Following the King’s Highway the traveller comes to Wadi Műsa the village spread along the dried wadi, an ancient Nabataeans settlement risen close to the mythical Ayn Musa (Spring of Moses) that today is fully devoted to cater hordes of tourists. From the hotel terrace the mountainous massif, where Petra is hidden in a deep canyon, seems a compact block of rugged sandstone hills of unusual colors.
The narrow mountainous tract that extends along the eastern side of Wadi Arabah from the Gulf of Aqaba to the Dead Sea has been, since the xii century B.C, the home of the biblical Edomites later ousted by the mercantile Nabataeans. These Arabian nomads in the iv c BC acquired the control of the caravan trade of frankincense and settled down in Petra gradually shifting to an urban lifestyle.
The outstanding rock-cut tomb facades that make Petra unique in the world appeared first during the 9 BC-AD 40 period when from its origins as a tent encampment the city become the capital of the Nabataean state, a cosmopolitan urban centre, thanks also to the magnificent hydraulic system that transformed the place in a garden in the desert.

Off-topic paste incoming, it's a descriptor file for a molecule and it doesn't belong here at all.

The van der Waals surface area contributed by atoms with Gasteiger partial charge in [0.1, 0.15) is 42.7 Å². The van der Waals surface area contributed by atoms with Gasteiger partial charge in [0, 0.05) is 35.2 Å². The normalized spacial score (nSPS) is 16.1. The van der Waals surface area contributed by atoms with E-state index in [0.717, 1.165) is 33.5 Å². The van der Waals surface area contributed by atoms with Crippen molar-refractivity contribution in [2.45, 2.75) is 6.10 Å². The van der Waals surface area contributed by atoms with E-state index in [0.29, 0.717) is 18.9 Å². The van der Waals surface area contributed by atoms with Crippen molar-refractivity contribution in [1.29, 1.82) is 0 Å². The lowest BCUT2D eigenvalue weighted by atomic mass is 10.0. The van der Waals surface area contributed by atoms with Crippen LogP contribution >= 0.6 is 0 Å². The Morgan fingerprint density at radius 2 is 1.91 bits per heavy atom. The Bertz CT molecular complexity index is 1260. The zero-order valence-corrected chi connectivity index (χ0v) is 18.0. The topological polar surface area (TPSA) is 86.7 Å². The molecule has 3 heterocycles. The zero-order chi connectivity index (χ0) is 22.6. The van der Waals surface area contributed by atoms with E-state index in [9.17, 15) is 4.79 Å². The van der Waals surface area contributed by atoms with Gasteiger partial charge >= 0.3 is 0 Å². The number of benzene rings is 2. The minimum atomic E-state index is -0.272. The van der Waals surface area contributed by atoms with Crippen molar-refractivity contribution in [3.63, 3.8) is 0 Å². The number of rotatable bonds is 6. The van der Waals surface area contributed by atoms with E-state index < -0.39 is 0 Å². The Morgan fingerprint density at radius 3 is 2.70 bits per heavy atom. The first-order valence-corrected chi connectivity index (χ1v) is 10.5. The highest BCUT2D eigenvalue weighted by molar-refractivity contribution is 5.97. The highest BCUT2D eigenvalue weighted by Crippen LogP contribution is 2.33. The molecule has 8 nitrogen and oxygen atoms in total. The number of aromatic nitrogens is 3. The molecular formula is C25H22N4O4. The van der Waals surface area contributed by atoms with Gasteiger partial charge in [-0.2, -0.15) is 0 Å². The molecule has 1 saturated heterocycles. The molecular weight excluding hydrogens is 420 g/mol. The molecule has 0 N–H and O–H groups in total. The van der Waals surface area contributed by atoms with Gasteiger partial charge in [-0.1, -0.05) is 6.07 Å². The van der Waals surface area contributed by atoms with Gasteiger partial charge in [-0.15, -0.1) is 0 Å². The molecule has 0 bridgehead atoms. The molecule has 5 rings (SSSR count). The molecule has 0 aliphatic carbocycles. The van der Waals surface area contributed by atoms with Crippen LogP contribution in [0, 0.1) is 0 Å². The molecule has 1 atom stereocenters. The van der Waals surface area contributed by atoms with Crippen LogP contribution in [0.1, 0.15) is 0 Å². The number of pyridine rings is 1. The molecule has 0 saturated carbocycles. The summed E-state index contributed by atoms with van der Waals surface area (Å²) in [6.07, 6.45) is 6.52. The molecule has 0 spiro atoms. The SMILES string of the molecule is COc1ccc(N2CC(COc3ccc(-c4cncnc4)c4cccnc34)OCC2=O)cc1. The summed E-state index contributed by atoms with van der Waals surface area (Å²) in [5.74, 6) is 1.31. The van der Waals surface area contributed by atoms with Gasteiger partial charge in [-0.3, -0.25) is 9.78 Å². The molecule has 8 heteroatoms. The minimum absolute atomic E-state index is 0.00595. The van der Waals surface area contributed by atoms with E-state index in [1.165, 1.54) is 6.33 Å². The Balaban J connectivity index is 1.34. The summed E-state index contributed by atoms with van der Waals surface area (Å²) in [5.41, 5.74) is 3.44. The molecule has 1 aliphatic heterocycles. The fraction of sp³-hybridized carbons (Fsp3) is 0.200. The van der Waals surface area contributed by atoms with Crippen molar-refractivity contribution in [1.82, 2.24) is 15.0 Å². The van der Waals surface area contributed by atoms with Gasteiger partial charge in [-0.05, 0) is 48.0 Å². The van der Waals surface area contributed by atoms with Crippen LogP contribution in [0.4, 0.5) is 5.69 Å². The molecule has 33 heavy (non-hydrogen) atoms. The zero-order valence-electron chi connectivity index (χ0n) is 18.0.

When the Romans built a new capital for the Arabian province Petra started to decline remaining only a caravan stop till the Byzantine period (vi century AD) when increasingly bypassed by shifting trade routes, Petra lost its power and remained forgotten to the west. In the early 600s, when Muslim arrived from the south skirted Petra that had already slipped into obscurity. For centuries Petra remained known only to the local Bedouins, sheep and goats grazed peacefully in once noisy squares until when the Swiss adventurer Johann Burckhardt rediscovered the site in 1812.
The site of Petra is inscribed on the UNESCO World Heritage List since 1985.
The described visit has been done in two full days, although more time would be advisable to enjoy the best of the site.